ADMIN DROPS THE MED-BOMB

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By Stacey Askew

Biz & Tech Editor

Ryerson will look to adopt a new health science programs and eventually a medical school, if one top administrator has his way.

“In the future we could have a medical school or at least we should get some life science programs. We have virtually all the components for life science already,” said Tas Venetsanopoulos, VP Research and Innovation.

He said the idea of a medical school has not been brought to the table because the government has yet to call for more training facilities.

However, he emphasized that a life science program will “probably be seen within the next five years … life science as well as more science is really something that is in the cards.”

Ryerson President Sheldon Levy said he was not aware of any such ambitions. But he said it would not be unheard of for Toronto to open a medical school.

“In a city the size of Toronto, it’s very common to have multiple medical schools,” he said, adding, “we have not had discussions either internally, that I know about, or with the ministry on a medical school.”

Stalin Boctor, the chair of engineering, architecture and science, said Ryerson is not likely to acquire a medical school. “Medical schools are planned and approved by the Ministry,” Boctor said.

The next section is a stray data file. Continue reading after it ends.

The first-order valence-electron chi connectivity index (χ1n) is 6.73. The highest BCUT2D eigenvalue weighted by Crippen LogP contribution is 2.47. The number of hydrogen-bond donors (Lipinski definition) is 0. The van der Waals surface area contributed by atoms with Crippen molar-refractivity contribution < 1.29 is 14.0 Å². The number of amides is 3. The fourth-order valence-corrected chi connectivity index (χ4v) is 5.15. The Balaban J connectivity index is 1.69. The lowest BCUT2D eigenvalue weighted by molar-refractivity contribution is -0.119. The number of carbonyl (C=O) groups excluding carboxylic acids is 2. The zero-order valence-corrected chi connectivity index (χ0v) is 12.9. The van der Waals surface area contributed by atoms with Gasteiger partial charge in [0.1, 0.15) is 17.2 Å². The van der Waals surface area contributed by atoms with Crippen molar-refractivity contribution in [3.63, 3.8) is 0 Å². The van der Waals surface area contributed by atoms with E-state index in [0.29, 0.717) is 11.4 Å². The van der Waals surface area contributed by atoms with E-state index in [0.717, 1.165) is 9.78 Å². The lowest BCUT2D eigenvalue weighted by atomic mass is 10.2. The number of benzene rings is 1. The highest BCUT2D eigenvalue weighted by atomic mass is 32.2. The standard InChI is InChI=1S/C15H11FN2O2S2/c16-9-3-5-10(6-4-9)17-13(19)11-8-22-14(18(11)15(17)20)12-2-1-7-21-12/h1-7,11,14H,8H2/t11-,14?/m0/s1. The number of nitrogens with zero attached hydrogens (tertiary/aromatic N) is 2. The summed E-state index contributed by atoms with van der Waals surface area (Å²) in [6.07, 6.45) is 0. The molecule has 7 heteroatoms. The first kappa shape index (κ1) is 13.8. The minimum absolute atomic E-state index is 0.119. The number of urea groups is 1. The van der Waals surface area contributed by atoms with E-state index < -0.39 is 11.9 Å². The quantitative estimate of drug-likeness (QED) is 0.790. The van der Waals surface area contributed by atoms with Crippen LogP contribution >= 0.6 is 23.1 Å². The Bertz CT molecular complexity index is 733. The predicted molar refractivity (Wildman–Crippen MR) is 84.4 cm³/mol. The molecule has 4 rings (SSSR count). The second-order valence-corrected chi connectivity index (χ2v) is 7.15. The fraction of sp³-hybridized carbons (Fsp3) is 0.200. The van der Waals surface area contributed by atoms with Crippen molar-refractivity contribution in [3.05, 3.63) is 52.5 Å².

“We are talking about something called allied health sciences, which includes radiation technology, physiotherapy and biochemistry,” he added.

Venetsanopoulos said science at Ryerson could become a separate faculty sometime in the future as more programs are added, as has been the case at other universities.

“Ryerson started out as a polytechnic institute. As we expand and become a university our [program options] will become broader,” said Venetsanopoulos.

According to the Ontario Ministry of Training, Colleges and Universities, having a pre-existing health science program would greatly increase Ryerson’s chances of being chosen as the next site for a medical school.

“In determining where to locate new spaces, the government considers such factors as a university’s capacity to provide high quality education, for example, a strong health science program,” Tanya Blazina, a senior media relations co-ordinator, said.

New spaces are expensive and the funds for classes and residency training need to be available before new spaces can be established.

Roger Strasser, the founding Dean of the Northern Ontario Medical School (NOMS), Canada’s newest medical school, doesn’t expect Ryerson to get a medical school soon.

“A medical school is not an overnight proposition,” he said.

Strasser said a perceived community need was the driving force for the commissioning of NOMS.

“There was a need in the community for medical schools,” which ultimately motivated the government to commission one in the North, where the doctor-to-patient ratio is notoriously high.

Ryerson currently has a few health-oriented programs, including nursing and nutrition.

The G. Raymond Chang school offers a midwifery program designed to teach foreign trained immigrants to practice their skills in Canada.

The head of the midwifery program, Holliday Tyson, said she does not see Ryerson getting a similar medical school for foreigners any time soon.

Continuing Education’s Traditional Chinese Medicine school, which has reported plans to offer a bachelor of science degree, declined to comment.

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